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Favorite ThisFar Arden Compilation Vol. 1 Review

Published: July 18, 2012
By: Natty Morrison

At times, defining glitch-hop can seem like a difficult task.  I’ve generally used the “beat music” label on any form of IDM, specializing in hip-hop style beats.  However, with the massive success of DJs like Pretty Lights, Flying Lotus and DJ Shadow, along with rising stars like GRiZ, Shadow Attack and Freddy Todd (to name a few) the field has gotten much wider – and more confusing.  The recent growth of so-called trap music – heavy, simplistic beats, reminiscent of Dirty South rap and crunk – combined with the continued expansion of dance music’s influence into mainstream rap music, can make for an overwhelming duty in this ever-changing world of EDM, which relies so heavily on genres.  But, after listening only to the first volume of Brooklyn-based Far Arden Recordings’ Compilations albums, I can pretty safely say that this is glitch-hop, plain and simple.

But though I use words like “plain,” and “simple,” that don’t mean there’s anything plain or simple about the music.  Rather, the songs featured on this collection are intensely complex, a shimmering package of cranium-shaking hip-hop beats, analog synth and 8-bit sounds that plays like a graduate-level course on How to Make Simply the Best Music. 

8-bit is nearly ubiquitous on the collection.  The woozy lead-off cut, “Pants Labyrinth,” by MetaTron (with a killer vocal line from Mandy Moonbird) sounds like Megaman on a heroin bender; it’s a fantastic interpretation of the original UK dub sound through a Nintendo filter.  ANNuNAKii’s, “The Grid,” uses a dizzying array of blips, dinks, and clicks to muse on the concept of post-dub.  Though the tune is understated, it’s unafraid to harken back to some of dubstep’s more defining sounds, dropping echoed vocals and NiT GRiT-style yaw bass lines at every corner.  And on the kLL sMTH contribution, “Recapitulate,” the album’s heaviest bass drop comes equipped syrupy sweet keyboard melodies and analog/8-bit sounds to keep it from venturing into the usual dubstep clichés.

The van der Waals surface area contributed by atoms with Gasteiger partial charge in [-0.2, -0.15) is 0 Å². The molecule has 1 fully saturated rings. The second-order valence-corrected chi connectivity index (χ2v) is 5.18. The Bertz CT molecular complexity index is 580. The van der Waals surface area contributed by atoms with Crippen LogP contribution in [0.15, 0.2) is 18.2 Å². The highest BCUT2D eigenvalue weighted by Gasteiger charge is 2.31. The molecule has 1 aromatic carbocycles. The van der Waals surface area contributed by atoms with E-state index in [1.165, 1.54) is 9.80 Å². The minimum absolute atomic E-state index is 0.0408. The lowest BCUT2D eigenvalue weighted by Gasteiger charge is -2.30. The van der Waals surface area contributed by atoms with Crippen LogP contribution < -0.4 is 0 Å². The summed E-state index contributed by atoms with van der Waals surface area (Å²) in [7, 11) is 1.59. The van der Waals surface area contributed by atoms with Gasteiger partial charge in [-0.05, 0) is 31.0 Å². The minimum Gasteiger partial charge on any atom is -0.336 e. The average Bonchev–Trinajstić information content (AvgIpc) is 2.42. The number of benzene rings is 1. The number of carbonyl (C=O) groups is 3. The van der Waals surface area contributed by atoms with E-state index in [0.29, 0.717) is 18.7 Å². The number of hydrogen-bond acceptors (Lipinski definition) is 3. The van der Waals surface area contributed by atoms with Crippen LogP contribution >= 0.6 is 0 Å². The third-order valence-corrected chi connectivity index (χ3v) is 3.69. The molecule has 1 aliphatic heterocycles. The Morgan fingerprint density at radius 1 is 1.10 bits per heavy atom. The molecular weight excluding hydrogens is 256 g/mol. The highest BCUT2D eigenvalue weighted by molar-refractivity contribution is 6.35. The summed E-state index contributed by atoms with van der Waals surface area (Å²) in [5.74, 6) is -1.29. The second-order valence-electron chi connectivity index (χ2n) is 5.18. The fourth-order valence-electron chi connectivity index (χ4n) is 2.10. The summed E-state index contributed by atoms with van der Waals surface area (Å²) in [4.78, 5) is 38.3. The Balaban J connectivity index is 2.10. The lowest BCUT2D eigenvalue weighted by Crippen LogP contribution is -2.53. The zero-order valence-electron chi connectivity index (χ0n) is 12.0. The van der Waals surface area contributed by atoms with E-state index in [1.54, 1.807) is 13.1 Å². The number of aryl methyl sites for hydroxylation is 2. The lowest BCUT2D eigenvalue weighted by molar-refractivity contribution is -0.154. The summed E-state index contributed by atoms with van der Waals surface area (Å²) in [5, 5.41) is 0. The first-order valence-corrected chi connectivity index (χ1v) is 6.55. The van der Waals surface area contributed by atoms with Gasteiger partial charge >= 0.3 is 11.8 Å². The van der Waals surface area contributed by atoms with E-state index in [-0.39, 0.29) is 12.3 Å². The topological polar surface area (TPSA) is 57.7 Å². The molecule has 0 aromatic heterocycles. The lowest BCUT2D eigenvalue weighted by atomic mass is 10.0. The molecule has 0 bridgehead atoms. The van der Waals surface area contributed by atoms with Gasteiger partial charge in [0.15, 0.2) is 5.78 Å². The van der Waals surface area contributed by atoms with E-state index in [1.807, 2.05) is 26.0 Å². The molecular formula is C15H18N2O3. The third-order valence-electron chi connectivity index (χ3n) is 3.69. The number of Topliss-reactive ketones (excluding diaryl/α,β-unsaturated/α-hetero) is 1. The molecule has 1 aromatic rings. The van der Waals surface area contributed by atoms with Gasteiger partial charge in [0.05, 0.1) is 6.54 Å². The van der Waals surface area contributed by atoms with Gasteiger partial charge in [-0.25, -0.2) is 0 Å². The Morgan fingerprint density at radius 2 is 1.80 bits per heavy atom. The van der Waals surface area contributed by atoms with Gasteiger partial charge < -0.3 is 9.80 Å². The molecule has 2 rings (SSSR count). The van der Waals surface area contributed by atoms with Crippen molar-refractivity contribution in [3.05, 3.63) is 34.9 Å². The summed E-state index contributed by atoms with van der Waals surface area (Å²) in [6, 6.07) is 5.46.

Of course, it’s not just 8-bit; Far Arden Recordings is label jam-packed with future stars of the glitch-hop scene. Elsewhere on the album, we find Bass Science (“Lights Out”) reimagining trance music at a crawl, with glorious results; NicoLuminous (“Dub Flow”) venturing deep into psych-dub, holding onto dubstep aesthetics without any sense of traditional form; and jOBOT (“It’s Easy To Miss What You Can’t Have”) composing a mellow symphony of kick drums and perfectly tuned snares, where even the hardest drops come with a side of subtlety.

The best track, though, comes courtesy of Proper Motion.  “And I Panicked,” blankets a skittering drum beat with warm soul samples, lingering flutes, winds and koto plucks.  In many ways, it reminds one of a more focused Flying Lotus, an American Jamie XX, or an east coast interpretation of J. Dilla done by RZA.    Its opening even seems to be influenced by turntable composers like RJD2 or Blockhead, with ominous thunder sounds making nice with bursting soulman-style vocals and horns.  Truly a must-have single on a must-have compilation. 

Tags: DowntempoDubstepGlitchHip HopLivetronicaBreaksDrum and BassElectro